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Norwegian Story (Part IV of IV) Print E-mail
by mary williams   

"That Christmas in 1940 was a very rough time for me..."

And then [they] asked about Einar and Mike but we did not know how they had gotten lost [on the train] along the way, and Dad said if they are not here by morning I’ll go down and inquire about them, but they did come safe and sound and then we found out that they had been sent up through Canada but no one knew why but that was not important anyway. We were all together again, and everyone was happy and for some time there was a lot of things to explore and enjoy.

My Dad had rented my Uncle Sivert Gulla’s farm and there was a lot to do and to learn. We had to learn the English language and get used to new customs. We had to get used to a different climate and weather conditions and make new friends. And there was a lot of nice people to get acquainted with: right east of us was the Fred Nelson, Ben Knudson and Tom Halverson Families, and two Bachelor brothers Charles and Alfred Anderson; and across the road from us was the Christ Erickson farm; and to the west of us was the Schesvold Family and the Mrs. Marit Thoreson farm; and to the south and west was my Uncle Ole Gulla farm; and south from him was the Lars Felde Family; and across from the Felde was Nels Wallin; and north of Wallin was my aunt Mrs. Bakman. Mrs. Bakman was my mother’s sister. I mention these things, in order to keep the geography as well as the relationship in mind.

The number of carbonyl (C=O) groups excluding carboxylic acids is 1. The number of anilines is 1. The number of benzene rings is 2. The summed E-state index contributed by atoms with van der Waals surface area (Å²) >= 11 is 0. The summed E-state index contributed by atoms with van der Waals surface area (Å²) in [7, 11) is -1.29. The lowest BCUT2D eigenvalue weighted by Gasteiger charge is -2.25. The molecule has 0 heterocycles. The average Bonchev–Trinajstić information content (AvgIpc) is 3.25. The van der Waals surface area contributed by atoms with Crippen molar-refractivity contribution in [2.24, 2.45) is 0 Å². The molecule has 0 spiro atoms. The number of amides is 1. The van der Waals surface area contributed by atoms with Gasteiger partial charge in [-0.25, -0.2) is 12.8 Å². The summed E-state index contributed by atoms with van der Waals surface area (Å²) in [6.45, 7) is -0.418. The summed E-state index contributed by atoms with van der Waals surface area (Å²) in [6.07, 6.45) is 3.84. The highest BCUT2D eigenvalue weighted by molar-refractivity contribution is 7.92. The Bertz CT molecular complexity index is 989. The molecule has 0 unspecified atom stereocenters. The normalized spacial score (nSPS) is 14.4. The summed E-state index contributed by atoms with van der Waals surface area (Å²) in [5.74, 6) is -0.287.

I believe Mrs. Thomas Schesvold and Mrs. Ben Knudson were sisters, and I think they came from Valders in Norway, and I believe that Valders is in Hallingdal Norway and that may or may not interest you but it takes my mind back to familiar places in Norway. Peter Schesvold and I was confirmed by Pastor J.E. Nord in the class of 1905. Lydia Schesvold was a lively and attractive girl, and I had a secret crush on her myself but my brother Einar was more of a man than I was and more in her age class, so they were married and they bought the Thoreson farm and lived and raised their family there. Otto Schesvold married Emma Felde and lived on the old Schesvold farm until retirement. In 1907 my Dad bought the old Felde farm and we moved there in the spring of 1908. Peter Schesvold married my sister Bertha and they bought the Bakman farm and raised a fine family there. My sister Guri married Nels Wallin and lived across the road from us for many years. My brother Mike married Sophia Nelson and they farmed in the Town of Stanfold until they retired.

I married Euphamia Peterso in 1917 and lived on the old Roen farm. We had four children Alvin, Orville, Eunice and Gladys. She was a wonderful woman, a jewel among woman. She died in 1932 at the age of only 33 years. My niece Marie married my brother in law and lived in many different places, and they are both dead now. My sister Ragna married Hjalmar Anderson and that just about covers the main part of the original Roen family register. I may add that Einar, Mike and I worked in the logging camps in the winter and in the sawmill in Rice Lake in the summer. We worked 10 hours a day and when I started there my pay was 10 cents an hour. I worked there for 8 years and my last hourly pay was 17 ½ cents an hour. How does that compare with today’s wages?